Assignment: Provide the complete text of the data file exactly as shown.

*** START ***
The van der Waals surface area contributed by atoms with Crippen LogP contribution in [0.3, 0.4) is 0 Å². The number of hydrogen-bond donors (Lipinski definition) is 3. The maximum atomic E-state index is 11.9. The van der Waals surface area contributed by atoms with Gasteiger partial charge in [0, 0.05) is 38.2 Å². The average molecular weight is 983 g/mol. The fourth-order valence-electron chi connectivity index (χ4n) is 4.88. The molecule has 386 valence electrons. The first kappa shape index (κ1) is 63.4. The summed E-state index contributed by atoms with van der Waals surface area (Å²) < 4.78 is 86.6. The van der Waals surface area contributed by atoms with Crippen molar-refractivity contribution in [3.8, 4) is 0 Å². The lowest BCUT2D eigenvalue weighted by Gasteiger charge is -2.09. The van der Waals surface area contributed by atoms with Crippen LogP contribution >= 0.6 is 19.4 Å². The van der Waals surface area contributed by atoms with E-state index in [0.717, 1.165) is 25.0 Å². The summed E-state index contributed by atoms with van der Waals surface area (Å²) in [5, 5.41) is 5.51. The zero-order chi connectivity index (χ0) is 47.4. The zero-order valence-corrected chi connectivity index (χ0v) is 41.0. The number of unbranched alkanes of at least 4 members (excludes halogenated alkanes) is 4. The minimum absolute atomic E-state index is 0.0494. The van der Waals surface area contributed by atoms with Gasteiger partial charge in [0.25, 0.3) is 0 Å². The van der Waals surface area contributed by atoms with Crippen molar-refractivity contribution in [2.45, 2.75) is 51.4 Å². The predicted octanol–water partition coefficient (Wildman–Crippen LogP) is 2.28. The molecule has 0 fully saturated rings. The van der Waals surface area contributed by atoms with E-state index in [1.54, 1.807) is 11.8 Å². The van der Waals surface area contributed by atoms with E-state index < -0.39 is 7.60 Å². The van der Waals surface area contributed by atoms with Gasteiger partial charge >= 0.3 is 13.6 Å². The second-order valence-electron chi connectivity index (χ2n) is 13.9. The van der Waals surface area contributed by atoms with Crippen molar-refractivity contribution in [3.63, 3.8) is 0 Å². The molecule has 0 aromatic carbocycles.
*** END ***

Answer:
The van der Waals surface area contributed by atoms with Crippen LogP contribution in [0.3, 0.4) is 0 Å². The number of hydrogen-bond donors (Lipinski definition) is 3. The maximum atomic E-state index is 11.9. The van der Waals surface area contributed by atoms with Gasteiger partial charge in [0, 0.05) is 38.2 Å². The average molecular weight is 983 g/mol. The fourth-order valence-electron chi connectivity index (χ4n) is 4.88. The molecule has 386 valence electrons. The first kappa shape index (κ1) is 63.4. The summed E-state index contributed by atoms with van der Waals surface area (Å²) < 4.78 is 86.6. The van der Waals surface area contributed by atoms with Crippen molar-refractivity contribution in [3.8, 4) is 0 Å². The lowest BCUT2D eigenvalue weighted by Gasteiger charge is -2.09. The van der Waals surface area contributed by atoms with Crippen LogP contribution >= 0.6 is 19.4 Å². The van der Waals surface area contributed by atoms with E-state index in [0.717, 1.165) is 25.0 Å². The summed E-state index contributed by atoms with van der Waals surface area (Å²) in [5, 5.41) is 5.51. The zero-order chi connectivity index (χ0) is 47.4. The zero-order valence-corrected chi connectivity index (χ0v) is 41.0. The number of unbranched alkanes of at least 4 members (excludes halogenated alkanes) is 4. The minimum absolute atomic E-state index is 0.0494. The van der Waals surface area contributed by atoms with Gasteiger partial charge in [0.25, 0.3) is 0 Å². The van der Waals surface area contributed by atoms with Crippen molar-refractivity contribution in [2.45, 2.75) is 51.4 Å². The predicted octanol–water partition coefficient (Wildman–Crippen LogP) is 2.28. The molecule has 0 fully saturated rings. The van der Waals surface area contributed by atoms with E-state index in [1.54, 1.807) is 11.8 Å². The van der Waals surface area contributed by atoms with E-state index < -0.39 is 7.60 Å². The van der Waals surface area contributed by atoms with Gasteiger partial charge >= 0.3 is 13.6 Å². The second-order valence-electron chi connectivity index (χ2n) is 13.9. The van der Waals surface area contributed by atoms with Crippen molar-refractivity contribution in [3.63, 3.8) is 0 Å². The molecule has 0 aromatic carbocycles.